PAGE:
100%(1)1 out of 1 people found this document helpful
This preview shows page 1 - 5 out of 112 pages.
Wave 2 – LIO Impact Turn – CCPW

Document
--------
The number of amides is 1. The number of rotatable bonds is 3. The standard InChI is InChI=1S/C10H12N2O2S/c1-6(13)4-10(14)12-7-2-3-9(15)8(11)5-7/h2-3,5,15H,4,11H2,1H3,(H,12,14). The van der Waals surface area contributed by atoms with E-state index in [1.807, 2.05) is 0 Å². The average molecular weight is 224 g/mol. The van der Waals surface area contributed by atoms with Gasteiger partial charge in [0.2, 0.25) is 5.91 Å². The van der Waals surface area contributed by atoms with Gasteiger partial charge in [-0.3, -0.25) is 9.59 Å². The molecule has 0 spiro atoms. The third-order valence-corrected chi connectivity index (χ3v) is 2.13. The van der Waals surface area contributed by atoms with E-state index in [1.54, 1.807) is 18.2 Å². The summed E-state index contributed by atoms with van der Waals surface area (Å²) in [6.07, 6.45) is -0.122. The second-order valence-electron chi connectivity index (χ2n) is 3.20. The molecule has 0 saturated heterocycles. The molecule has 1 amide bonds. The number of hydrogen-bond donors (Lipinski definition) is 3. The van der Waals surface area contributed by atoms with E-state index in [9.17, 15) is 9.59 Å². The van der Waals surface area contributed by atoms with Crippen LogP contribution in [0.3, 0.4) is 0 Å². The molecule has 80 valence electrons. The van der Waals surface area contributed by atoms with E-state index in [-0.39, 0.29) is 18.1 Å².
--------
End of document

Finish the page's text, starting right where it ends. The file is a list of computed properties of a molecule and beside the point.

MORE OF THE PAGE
1NC – ShortThe LIO is declining now – the plan reverses that causing wars, economic decline, and poverty – but a new multipolar order solves existential risks Mearsheimer ’19(John J. Mearsheimer is the R. Wendell Harrison Distinguished Service Professor of Political Science at the University of Chicago. “Bound to Fail The Rise and Fall of the Liberal International Order”, International Security Volume 43 | Issue 4 | Spring 2019, p.7-50, ) [HS]By 2019, it was clear that the liberal international orderwas indeep trouble. The tectonic plates that underpin it are shifting, and little can be done to repairand rescue it. Indeed, that order was destined to fail from the start, as it contained the seeds of its own destruction. The fall of the liberal international order horrifiesthe Western eliteswho built it and who have benefited from it in many ways.1 These elitesfervently believe that this order wasand remainsan important force for promoting peace and prosperityaround the globe. Many of them blame President Donald Trumpfor its demise. After all, he expressed contempt for the liberal order when campaigning for president in 2016; and since taking office, he has pursued policies that seem designed to tear it down. It would be a mistake, however, to think that the liberal international order is in trouble solely because of Trump’s rhetoric or policies. In fact, more fundamental problems are at play, which account for why Trump has been able to successfully challenge an order that enjoys almost universal support among the foreign policy elites in the West. The aim of this article isto determine why the liberal world order is in big trouble and to identify the kind of international order that will replace it. I offer three main sets of arguments. First, because states in the modern world are deeply interconnected in a variety of ways, orders are essential for facilitating efficient and timely interactions. There are different kinds of international orders, and which type emerges depends primarily on the global distribution of power. But when the system is unipolar, the political ideology of the sole pole also matters. Liberal international orders can arise only in unipolar systems where the leading state is a liberal democracy. Second, the United States has led two different orders since World War II. The Cold War order, which is sometimes mistakenly referred to as a “liberal international order,” was neither liberal nor international. It was a bounded order that was limited mainly to the West and was realist in all its key dimensions. It had certain features that were also consistent with a liberal order, but those attributes were basedon realist logic. The U.S.-led post–Cold War order, on the other hand, is liberal and international, and thus differs in fundamental ways from the bounded order the United States dominated during the Cold War.